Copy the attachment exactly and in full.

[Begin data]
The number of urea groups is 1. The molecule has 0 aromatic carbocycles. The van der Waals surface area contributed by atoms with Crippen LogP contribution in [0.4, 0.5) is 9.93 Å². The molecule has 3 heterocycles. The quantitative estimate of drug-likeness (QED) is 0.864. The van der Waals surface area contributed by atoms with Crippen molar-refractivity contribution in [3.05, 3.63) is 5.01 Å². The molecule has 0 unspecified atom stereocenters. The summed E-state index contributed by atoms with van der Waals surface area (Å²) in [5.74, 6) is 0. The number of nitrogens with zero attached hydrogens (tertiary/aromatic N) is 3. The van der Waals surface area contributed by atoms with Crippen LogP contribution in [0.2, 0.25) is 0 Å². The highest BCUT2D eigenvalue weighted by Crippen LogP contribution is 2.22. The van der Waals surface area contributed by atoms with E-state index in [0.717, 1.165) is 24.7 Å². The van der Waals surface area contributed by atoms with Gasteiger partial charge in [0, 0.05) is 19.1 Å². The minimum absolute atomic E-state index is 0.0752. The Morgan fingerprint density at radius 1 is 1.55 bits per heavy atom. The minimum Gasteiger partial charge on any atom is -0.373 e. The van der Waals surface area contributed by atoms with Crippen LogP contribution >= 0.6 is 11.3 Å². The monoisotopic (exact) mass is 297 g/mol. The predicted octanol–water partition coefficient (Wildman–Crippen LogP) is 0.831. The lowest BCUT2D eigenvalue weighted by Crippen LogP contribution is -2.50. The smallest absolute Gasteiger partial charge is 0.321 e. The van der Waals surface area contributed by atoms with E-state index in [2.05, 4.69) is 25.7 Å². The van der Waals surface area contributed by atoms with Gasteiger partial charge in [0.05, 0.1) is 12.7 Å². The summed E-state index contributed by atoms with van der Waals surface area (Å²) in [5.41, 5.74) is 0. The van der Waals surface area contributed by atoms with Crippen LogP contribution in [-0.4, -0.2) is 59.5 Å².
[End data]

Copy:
The number of urea groups is 1. The molecule has 0 aromatic carbocycles. The van der Waals surface area contributed by atoms with Crippen LogP contribution in [0.4, 0.5) is 9.93 Å². The molecule has 3 heterocycles. The quantitative estimate of drug-likeness (QED) is 0.864. The van der Waals surface area contributed by atoms with Crippen molar-refractivity contribution in [3.05, 3.63) is 5.01 Å². The molecule has 0 unspecified atom stereocenters. The summed E-state index contributed by atoms with van der Waals surface area (Å²) in [5.74, 6) is 0. The number of nitrogens with zero attached hydrogens (tertiary/aromatic N) is 3. The van der Waals surface area contributed by atoms with Crippen LogP contribution in [0.2, 0.25) is 0 Å². The highest BCUT2D eigenvalue weighted by Crippen LogP contribution is 2.22. The van der Waals surface area contributed by atoms with E-state index in [0.717, 1.165) is 24.7 Å². The van der Waals surface area contributed by atoms with Gasteiger partial charge in [0, 0.05) is 19.1 Å². The minimum absolute atomic E-state index is 0.0752. The Morgan fingerprint density at radius 1 is 1.55 bits per heavy atom. The minimum Gasteiger partial charge on any atom is -0.373 e. The van der Waals surface area contributed by atoms with Crippen LogP contribution >= 0.6 is 11.3 Å². The monoisotopic (exact) mass is 297 g/mol. The predicted octanol–water partition coefficient (Wildman–Crippen LogP) is 0.831. The lowest BCUT2D eigenvalue weighted by Crippen LogP contribution is -2.50. The smallest absolute Gasteiger partial charge is 0.321 e. The van der Waals surface area contributed by atoms with E-state index in [2.05, 4.69) is 25.7 Å². The van der Waals surface area contributed by atoms with Gasteiger partial charge in [0.05, 0.1) is 12.7 Å². The summed E-state index contributed by atoms with van der Waals surface area (Å²) in [5.41, 5.74) is 0. The van der Waals surface area contributed by atoms with Crippen LogP contribution in [-0.4, -0.2) is 59.5 Å².